Five Bond Films to Watch Before No Time To Die

Anticipation for the latest Bond film, No Time to Die, has reached a fever pitch. Suffering from numerous production woes, many wonder whether the so-called final Daniel Craig outing will manage to connect with audiences.  Considering that Spectre was such an epic misfire – a disastrous attempt to retrofit the Craig films into a Marvel-like universe – there is real concern that its follow up hasn’t learned any of the same lessons. Throw in the franchise’s attempt to keep modernising Bond – something that has actually been going on since the Brosnan era – and one can be skeptical as to whether No Time To Die can actually make the super-spy relevant again.

There is some hope on the horizon however, with the news that Phoebe Waller-Bridge, the scribe behind hit spy-show Killing Eve, was drafted in to co-write the screenplay, hopefully injecting Bond with the necessary wit to survive. Ultimately, we will only know if they pulled it off once we see the film for ourselves.  In order to get you in the mood for the new James Bond film, we have compiled a list of five essential Bonds to watch beforehand. Spanning four different actors and over 50 years, this brief overview should either adequately introduce you to Bond if you are a novice or refresh your memory ahead of the upcoming film. Read on to see what we have picked below.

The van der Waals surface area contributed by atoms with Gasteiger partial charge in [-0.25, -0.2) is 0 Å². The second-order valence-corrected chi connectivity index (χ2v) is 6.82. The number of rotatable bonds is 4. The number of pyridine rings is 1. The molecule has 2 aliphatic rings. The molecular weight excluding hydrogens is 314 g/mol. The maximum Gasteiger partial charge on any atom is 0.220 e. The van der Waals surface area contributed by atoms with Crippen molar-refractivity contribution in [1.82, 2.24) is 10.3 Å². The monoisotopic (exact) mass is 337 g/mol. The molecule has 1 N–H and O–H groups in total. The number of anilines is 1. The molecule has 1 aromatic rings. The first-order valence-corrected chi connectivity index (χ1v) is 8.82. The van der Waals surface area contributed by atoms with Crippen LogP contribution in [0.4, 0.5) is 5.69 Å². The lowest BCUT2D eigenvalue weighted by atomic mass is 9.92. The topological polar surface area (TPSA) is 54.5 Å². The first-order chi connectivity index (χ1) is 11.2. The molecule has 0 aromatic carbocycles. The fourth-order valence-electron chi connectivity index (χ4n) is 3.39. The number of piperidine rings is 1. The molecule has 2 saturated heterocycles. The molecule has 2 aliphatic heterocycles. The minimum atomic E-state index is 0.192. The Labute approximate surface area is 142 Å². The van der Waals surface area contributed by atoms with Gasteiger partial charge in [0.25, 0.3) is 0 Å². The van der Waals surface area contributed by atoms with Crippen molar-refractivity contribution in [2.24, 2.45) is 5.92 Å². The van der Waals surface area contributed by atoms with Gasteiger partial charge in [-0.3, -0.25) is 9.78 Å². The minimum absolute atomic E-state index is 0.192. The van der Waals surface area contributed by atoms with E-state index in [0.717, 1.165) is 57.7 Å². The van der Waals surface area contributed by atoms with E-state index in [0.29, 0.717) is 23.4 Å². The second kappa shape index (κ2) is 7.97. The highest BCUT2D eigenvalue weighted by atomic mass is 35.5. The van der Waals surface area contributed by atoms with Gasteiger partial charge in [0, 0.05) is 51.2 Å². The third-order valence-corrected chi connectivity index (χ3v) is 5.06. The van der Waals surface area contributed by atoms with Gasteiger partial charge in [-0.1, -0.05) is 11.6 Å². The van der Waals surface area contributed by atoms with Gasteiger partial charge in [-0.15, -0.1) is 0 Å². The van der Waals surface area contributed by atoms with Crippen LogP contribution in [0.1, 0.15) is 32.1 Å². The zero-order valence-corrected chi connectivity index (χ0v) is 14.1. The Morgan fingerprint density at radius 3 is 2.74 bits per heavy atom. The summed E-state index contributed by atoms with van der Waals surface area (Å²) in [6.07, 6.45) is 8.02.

The most quintessential of all James Bond films, Goldfinger really has it all: handy gadgets, beautiful women and the first instance of the iconic phrase “Shaken, not stirred”. Sean Connery stars as the iconic character, tasked with stopping gold magnate Auric Goldfinger from contaminating Fort Knox.

While Dr. No and From Russia With Love were fine achievements, Goldfinger is where Bond as  legend really comes into view. While the first few Fleming novels, and the first two Bond films, could be considered a little harsh, and perhaps even more John Le Carré-like, Goldfinger lets loose in exploring Bond as the impossible cool, suave and dapper womaniser we all know him for today, and was given license to play with far big budgets.